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Old 11-18-17, 05:27 PM
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Empathy: I believe People with ASD -DO- HAVE EMPATHY

Theory finds that individuals with Asperger’s Syndrome don’t lack empathy – in fact if anything they empathize too much (blog post by Seventh Voice)

http://www.addforums.com/forums/pict...ictureid=12595

"“A ground-breaking theory suggests people with autism-spectrum disorders such as Asperger’s do not lack empathy – rather, they feel others’ emotions too intensely to cope.”

“People with Asperger’s syndrome, a high functioning form of autism, are often stereotyped as distant loners or robotic geeks. But what if what looks like coldness to the outside world is a response to being overwhelmed by emotion – an excess of empathy, not a lack of it?

This idea resonates with many people suffering from autism-spectrum disorders and their families. It also jibes with the “intense world” theory, a new way of thinking about the nature of autism.

As posited by Henry and Kamila Markram of the Swiss Federal Institute of Technology in Lausanne, the theory suggests that the fundamental problem in autism-spectrum disorders is not a social deficiency but, rather, a hypersensitivity to experience, which includes an overwhelming fear response.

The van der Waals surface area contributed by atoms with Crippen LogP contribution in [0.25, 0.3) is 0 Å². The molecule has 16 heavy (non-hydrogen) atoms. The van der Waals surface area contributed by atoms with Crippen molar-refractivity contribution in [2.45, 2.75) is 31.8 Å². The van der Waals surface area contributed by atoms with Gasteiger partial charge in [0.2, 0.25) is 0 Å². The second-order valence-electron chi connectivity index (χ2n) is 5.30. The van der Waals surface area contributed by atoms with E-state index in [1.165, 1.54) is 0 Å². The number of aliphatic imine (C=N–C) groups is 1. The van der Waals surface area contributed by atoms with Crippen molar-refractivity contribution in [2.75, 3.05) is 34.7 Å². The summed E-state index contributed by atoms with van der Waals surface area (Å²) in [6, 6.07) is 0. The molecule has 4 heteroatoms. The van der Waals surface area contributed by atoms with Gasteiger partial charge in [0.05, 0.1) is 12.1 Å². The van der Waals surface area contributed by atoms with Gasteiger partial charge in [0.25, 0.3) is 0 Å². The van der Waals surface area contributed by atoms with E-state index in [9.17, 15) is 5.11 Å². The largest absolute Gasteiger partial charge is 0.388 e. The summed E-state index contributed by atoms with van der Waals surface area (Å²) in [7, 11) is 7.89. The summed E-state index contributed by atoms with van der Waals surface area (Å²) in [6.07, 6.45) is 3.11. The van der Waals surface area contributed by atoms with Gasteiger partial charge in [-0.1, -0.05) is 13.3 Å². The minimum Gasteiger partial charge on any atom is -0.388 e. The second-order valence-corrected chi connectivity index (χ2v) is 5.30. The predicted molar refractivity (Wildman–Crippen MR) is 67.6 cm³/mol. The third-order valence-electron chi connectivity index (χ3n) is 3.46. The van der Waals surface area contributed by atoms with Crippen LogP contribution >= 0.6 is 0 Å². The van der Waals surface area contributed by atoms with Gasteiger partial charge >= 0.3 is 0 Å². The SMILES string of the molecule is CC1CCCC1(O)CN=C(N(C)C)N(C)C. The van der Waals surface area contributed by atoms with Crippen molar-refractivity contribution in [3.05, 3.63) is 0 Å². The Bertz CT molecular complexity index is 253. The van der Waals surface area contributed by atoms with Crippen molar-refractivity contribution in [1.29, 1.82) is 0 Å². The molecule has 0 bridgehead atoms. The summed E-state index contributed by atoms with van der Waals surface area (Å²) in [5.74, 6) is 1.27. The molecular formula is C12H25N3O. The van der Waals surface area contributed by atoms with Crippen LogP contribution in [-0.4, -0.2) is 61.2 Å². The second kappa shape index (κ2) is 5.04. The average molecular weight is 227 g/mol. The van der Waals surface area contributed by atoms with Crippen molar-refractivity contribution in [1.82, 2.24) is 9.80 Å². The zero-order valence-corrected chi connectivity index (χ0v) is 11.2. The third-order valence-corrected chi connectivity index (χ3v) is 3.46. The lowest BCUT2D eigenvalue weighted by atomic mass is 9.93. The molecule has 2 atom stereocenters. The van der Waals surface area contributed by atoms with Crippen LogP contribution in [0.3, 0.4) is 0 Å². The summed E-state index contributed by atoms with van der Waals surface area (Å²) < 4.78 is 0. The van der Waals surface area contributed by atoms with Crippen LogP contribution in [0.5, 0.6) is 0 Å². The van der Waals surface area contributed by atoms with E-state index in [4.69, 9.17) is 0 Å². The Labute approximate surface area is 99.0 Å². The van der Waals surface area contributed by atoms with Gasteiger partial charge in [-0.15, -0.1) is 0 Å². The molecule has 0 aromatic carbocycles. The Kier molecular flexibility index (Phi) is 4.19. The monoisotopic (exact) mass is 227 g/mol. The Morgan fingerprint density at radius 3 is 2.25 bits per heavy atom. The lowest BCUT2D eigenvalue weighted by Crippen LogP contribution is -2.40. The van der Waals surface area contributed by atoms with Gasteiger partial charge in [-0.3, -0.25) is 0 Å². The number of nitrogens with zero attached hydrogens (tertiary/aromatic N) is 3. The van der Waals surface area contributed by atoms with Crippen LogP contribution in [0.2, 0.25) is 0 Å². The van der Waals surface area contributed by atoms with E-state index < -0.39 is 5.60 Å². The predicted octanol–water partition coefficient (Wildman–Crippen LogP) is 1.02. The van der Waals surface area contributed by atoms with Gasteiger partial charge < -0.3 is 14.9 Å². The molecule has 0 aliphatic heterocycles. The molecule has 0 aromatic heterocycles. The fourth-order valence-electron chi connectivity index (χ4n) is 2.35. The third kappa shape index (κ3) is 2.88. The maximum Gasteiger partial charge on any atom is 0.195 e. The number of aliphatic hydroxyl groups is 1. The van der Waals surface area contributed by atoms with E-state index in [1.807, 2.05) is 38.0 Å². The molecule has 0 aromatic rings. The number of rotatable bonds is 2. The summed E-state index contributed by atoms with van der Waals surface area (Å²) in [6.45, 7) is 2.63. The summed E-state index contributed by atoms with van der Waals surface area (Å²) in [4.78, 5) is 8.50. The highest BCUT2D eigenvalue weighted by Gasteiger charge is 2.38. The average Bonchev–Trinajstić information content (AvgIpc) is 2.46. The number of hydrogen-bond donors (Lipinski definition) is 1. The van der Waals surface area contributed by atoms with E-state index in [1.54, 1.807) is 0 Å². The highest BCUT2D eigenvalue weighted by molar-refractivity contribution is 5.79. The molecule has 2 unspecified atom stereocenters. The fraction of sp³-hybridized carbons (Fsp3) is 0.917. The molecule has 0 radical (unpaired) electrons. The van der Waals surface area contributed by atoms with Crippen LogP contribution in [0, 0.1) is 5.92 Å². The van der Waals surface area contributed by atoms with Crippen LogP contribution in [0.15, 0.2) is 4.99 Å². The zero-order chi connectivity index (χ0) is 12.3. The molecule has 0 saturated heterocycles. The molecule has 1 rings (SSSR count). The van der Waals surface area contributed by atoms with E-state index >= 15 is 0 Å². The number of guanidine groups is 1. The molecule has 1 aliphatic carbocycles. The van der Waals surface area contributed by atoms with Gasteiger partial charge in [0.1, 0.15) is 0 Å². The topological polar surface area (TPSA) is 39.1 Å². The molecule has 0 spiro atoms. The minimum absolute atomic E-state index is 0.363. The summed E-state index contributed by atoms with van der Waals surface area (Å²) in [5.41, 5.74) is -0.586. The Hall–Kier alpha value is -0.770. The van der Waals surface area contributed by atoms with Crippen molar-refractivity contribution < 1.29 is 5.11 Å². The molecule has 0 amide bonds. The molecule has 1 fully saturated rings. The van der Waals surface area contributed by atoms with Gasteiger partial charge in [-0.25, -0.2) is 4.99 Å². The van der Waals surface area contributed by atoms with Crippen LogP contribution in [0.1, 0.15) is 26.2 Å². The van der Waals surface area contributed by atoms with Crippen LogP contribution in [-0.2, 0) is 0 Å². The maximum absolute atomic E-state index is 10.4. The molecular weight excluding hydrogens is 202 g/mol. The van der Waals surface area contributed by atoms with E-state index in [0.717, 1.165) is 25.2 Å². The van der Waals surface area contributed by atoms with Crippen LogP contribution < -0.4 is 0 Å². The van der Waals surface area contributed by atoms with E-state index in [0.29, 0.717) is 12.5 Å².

“I can walk into a room and feel what everyone is feeling,” Kamila Markram says. “The problem is that it all comes in faster than I can process it. There are those who say autistic people don’t feel enough. We’re saying exactly the opposite: They feel too much.”

Virtually all people with autism spectrum disorder, or ASD, report various types of over-sensitivity and intense fear. The Markrams argue that social difficulties of those with autism spectrum disorders stem from trying to cope with a world where someone has turned the volume on all the senses and feelings up past 10.

If hearing your parents’ voices while sitting in your crib felt like listening to Lou Reed‘s Metal Machine Music on acid, you, too, might prefer to curl in a corner and rock.

But, of course, this sort of withdrawal and self-soothing behaviour – repetitive movements; echoing words or actions; failing to make eye contact – interferes with social development. Without the experience other kids get through ordinary social interactions, children on the spectrum never learn to understand subtle signals.